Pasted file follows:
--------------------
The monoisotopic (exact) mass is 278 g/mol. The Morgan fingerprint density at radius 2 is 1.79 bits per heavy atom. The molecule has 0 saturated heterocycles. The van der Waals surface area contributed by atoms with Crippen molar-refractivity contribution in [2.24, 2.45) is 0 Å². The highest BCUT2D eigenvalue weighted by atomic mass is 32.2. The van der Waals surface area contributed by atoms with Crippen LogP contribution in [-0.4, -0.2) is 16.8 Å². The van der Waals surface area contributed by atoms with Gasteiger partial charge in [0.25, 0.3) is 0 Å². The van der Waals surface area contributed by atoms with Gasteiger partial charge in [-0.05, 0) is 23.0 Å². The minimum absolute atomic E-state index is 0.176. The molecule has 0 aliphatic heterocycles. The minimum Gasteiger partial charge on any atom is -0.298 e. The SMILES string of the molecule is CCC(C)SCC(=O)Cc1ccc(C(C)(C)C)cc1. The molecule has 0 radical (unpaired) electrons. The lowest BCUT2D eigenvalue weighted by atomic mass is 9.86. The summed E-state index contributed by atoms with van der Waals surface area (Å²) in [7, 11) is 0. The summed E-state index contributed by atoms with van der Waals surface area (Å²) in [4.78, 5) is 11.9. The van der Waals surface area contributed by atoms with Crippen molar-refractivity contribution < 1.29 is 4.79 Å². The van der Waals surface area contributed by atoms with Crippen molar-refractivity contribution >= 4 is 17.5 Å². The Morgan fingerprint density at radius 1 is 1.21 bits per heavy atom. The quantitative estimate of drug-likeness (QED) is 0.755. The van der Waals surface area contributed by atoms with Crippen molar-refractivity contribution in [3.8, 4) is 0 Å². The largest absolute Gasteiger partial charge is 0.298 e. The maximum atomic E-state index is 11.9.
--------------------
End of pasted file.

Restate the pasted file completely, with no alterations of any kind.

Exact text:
The monoisotopic (exact) mass is 278 g/mol. The Morgan fingerprint density at radius 2 is 1.79 bits per heavy atom. The molecule has 0 saturated heterocycles. The van der Waals surface area contributed by atoms with Crippen molar-refractivity contribution in [2.24, 2.45) is 0 Å². The highest BCUT2D eigenvalue weighted by atomic mass is 32.2. The van der Waals surface area contributed by atoms with Crippen LogP contribution in [-0.4, -0.2) is 16.8 Å². The van der Waals surface area contributed by atoms with Gasteiger partial charge in [0.25, 0.3) is 0 Å². The van der Waals surface area contributed by atoms with Gasteiger partial charge in [-0.05, 0) is 23.0 Å². The minimum absolute atomic E-state index is 0.176. The molecule has 0 aliphatic heterocycles. The minimum Gasteiger partial charge on any atom is -0.298 e. The SMILES string of the molecule is CCC(C)SCC(=O)Cc1ccc(C(C)(C)C)cc1. The molecule has 0 radical (unpaired) electrons. The lowest BCUT2D eigenvalue weighted by atomic mass is 9.86. The summed E-state index contributed by atoms with van der Waals surface area (Å²) in [7, 11) is 0. The summed E-state index contributed by atoms with van der Waals surface area (Å²) in [4.78, 5) is 11.9. The van der Waals surface area contributed by atoms with Crippen molar-refractivity contribution < 1.29 is 4.79 Å². The van der Waals surface area contributed by atoms with Crippen molar-refractivity contribution >= 4 is 17.5 Å². The Morgan fingerprint density at radius 1 is 1.21 bits per heavy atom. The quantitative estimate of drug-likeness (QED) is 0.755. The van der Waals surface area contributed by atoms with Crippen molar-refractivity contribution in [3.8, 4) is 0 Å². The largest absolute Gasteiger partial charge is 0.298 e. The maximum atomic E-state index is 11.9.